Aviation Week & Space Technology
|Editor-In-Chief||Joseph C. Anselmo|
|Former editors||Anthony Velocci|
|Based in||New York City|
Aviation Week & Space Technology, often abbreviated Aviation Week or AW&ST, is the flagship magazine of the Aviation Week group. The weekly magazine is available in print and online, reporting on the aerospace, defense and aviation industries, with a core focus on aerospace technology. It has reputation for its contacts inside the United States military and industry organizations. The publication is sometimes informally called "Aviation Leak and Space Mythology" in defense circles.
- 1 History
- 2 Bureaus
- 3 Editions
- 4 Ownership and related products
- 5 Magazine Masthead
- 6 Notable Stories
- 7 References
- 8 External links
The magazine was first published in August 1916 and changed to its current title in January 1960. Other titles the magazine has held include Aviation & Aircraft Journal (1920–1921), Aviation (1922–1947), Aviation Week (1947–1958), Aviation Week Including Space Technology (1958–1959).
New York, NY
Los Angeles, Ca
San Francisco, Ca
Auckland, New Zealand
Once a month the magazine publishes two editions targeted at market sectors: Defense Technology International (DTI) and MRO Edition. DTI focuses on defense technologies in operations, policies, programs and funding. MRO Edition covers the maintenance, repair and overhaul business.
Editor-in-Chief: Joseph C. Anselmo
Executive Editor: James R. Asker
Managing Editors: Jen DiMascio, Jens Flottau, Graham Warwick
Assistant Managing Editor: Michael Stearns
Art Director: Lisa Caputo
Director, Digital Content Strategy: Rupa Haria
Defense, Space & Security team:
Jefferson Morris, Michael Bruno, Amy Butler, Michael Fabey, Sean Meade, Frank Morring, Bill Sweetman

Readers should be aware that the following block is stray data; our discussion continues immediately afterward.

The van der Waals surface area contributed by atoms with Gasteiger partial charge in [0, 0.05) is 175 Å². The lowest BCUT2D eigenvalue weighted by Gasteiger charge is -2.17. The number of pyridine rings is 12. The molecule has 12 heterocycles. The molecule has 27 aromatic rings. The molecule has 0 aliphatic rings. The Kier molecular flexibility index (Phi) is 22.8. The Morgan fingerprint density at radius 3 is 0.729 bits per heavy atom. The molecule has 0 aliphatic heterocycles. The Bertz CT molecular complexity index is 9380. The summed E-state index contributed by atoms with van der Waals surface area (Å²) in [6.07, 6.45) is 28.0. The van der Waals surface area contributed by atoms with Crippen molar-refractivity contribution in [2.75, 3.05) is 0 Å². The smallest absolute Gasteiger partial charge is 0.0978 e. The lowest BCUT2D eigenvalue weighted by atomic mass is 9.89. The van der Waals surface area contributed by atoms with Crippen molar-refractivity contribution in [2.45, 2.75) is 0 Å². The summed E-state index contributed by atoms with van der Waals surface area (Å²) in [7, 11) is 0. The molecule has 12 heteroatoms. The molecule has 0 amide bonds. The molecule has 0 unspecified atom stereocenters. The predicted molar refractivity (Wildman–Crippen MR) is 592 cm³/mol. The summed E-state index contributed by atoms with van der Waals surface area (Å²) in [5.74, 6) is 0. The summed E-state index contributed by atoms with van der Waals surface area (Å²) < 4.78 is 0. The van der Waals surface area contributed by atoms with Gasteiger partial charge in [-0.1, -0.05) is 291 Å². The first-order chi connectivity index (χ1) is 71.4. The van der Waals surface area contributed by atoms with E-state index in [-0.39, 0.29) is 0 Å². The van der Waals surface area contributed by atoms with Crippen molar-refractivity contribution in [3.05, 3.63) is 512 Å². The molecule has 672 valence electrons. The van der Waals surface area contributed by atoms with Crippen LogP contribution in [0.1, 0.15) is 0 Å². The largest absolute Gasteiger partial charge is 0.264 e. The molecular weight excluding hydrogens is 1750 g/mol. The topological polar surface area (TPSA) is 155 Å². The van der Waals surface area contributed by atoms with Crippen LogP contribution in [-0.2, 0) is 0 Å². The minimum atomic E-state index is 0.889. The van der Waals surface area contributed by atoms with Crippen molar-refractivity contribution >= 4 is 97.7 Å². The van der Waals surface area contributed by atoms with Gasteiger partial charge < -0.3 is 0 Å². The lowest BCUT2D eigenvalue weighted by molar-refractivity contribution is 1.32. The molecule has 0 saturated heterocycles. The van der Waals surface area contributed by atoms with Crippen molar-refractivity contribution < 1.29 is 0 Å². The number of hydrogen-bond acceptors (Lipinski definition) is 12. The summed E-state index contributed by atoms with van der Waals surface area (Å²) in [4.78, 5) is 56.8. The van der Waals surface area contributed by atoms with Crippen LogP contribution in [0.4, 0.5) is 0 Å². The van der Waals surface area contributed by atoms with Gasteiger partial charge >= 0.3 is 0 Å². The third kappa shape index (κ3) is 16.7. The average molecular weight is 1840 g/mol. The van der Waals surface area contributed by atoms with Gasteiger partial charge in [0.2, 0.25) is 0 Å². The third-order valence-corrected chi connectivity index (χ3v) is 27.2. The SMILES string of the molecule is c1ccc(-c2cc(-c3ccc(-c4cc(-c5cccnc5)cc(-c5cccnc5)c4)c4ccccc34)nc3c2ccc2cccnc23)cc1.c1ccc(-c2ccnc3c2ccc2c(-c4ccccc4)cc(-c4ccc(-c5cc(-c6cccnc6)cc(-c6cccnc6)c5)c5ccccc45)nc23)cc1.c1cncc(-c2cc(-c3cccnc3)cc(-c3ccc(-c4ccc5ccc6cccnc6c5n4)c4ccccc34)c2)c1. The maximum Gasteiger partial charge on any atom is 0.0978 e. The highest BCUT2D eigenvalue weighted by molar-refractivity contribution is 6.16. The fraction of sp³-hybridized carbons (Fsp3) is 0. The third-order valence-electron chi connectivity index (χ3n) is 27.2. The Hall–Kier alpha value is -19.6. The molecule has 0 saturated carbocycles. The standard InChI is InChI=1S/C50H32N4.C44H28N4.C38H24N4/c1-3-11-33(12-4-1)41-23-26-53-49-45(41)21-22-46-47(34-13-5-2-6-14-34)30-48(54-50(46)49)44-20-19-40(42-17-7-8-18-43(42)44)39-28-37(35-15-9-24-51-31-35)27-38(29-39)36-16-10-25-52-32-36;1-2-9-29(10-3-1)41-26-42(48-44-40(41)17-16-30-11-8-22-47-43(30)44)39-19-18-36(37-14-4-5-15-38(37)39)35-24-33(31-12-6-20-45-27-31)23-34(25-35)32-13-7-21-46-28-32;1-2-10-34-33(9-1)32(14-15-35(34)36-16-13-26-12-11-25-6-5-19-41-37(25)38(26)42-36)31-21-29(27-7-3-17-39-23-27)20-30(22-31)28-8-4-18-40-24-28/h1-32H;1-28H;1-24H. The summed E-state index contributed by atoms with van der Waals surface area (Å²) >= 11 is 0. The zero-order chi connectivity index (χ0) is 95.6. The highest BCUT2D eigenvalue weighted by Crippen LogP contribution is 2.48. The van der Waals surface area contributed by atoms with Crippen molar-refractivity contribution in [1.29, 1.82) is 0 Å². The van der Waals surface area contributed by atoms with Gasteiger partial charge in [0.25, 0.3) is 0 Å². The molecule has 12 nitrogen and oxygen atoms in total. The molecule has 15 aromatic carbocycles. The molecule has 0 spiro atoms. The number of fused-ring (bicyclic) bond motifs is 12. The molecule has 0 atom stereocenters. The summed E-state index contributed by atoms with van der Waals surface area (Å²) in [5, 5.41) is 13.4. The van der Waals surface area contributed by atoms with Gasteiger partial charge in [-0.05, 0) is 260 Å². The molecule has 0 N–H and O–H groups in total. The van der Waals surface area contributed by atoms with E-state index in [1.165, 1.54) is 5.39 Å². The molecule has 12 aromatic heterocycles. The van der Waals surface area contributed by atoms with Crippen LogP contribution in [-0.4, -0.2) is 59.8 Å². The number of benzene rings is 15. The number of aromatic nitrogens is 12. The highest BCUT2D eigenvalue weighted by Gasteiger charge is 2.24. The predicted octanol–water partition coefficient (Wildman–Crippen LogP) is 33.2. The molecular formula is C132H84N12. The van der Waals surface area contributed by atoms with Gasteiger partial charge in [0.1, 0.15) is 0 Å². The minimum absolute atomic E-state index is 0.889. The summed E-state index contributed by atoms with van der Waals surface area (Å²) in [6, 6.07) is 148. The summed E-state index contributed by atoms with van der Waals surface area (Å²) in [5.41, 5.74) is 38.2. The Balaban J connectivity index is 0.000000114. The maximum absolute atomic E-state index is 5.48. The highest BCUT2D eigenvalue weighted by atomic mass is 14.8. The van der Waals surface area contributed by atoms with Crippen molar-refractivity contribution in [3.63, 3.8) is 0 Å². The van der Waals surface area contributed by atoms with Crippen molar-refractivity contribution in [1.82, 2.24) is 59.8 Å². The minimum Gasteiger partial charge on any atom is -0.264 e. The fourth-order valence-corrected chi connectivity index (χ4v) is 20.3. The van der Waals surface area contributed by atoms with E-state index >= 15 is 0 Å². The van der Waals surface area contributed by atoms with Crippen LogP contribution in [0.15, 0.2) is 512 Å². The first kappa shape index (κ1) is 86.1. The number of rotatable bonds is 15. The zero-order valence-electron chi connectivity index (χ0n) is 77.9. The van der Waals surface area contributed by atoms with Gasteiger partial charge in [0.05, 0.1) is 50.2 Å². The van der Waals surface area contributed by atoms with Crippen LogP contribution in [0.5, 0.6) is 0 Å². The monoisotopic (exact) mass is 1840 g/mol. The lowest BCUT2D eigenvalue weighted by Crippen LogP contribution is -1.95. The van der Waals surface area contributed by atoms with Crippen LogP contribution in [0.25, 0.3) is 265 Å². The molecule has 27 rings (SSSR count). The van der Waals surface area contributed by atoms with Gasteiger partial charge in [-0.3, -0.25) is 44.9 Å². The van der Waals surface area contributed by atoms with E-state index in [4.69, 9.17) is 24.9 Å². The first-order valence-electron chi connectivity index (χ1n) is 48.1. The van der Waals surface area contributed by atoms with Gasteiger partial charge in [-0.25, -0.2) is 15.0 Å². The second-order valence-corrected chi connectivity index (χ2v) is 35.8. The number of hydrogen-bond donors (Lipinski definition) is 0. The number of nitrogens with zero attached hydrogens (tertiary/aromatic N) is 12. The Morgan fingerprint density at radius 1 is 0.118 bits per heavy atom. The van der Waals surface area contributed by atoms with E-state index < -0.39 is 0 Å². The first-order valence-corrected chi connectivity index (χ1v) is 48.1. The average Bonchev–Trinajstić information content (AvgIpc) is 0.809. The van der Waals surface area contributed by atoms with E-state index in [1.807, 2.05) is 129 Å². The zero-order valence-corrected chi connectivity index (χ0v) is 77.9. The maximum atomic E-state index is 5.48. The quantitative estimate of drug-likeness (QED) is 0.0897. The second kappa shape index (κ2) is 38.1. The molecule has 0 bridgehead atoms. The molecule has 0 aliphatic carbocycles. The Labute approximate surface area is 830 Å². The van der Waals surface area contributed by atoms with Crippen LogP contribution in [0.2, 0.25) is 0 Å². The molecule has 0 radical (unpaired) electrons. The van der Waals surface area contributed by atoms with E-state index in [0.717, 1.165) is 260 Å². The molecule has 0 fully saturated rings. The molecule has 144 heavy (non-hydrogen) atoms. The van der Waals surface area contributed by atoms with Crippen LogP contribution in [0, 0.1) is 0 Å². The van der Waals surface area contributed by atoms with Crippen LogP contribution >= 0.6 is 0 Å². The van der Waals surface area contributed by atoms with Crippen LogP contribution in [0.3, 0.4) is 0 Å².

Civil Aviation/Maintenance Repair & Overhaul team:
Madhu Unnikrishnan, Sean Broderick, Cathy Buyck, John Croft, William Garvey, Fred George, Kerry Lynch, Guy Norris, Bradley Perrett, Jessica Salerno, Adrian Schofield, Brian Sumers, Lee Ann Tegtmeier, Jeremy Torr
Chief Aircraft Evaluation Editor: Fred George
Aviation Week Details Lockheed Martin's Secret Compact Fusion Reactor Project
In October 2014, Lockheed Martin's Skunk Works research lab gave Aviation Week editor Guy Norris access to a previously secret initiative to develop a compact fusion reactor  that is small enough to power interplanetary spacecraft, ships and ultimately large aircraft that would virtually never require refueling. If successful, the groundbreaking project could shake up the global energy industry.
Aviation Week Uncovers New, Classified Unmanned Aircraft Flying At Area 51
In a December 9, 2013 cover story, Aviation Week & Space Technology revealed  details about a highly classified intelligence, surveillance and reconnaissance stealth unmanned aircraft – the RQ-180 – that has been developed in secret by Northrop Grumman. The aircraft is currently flying at Area 51 in the Nevada desert and will become operational by 2015.
Aviation Week Reveals SR-72, names it Son of Blackbird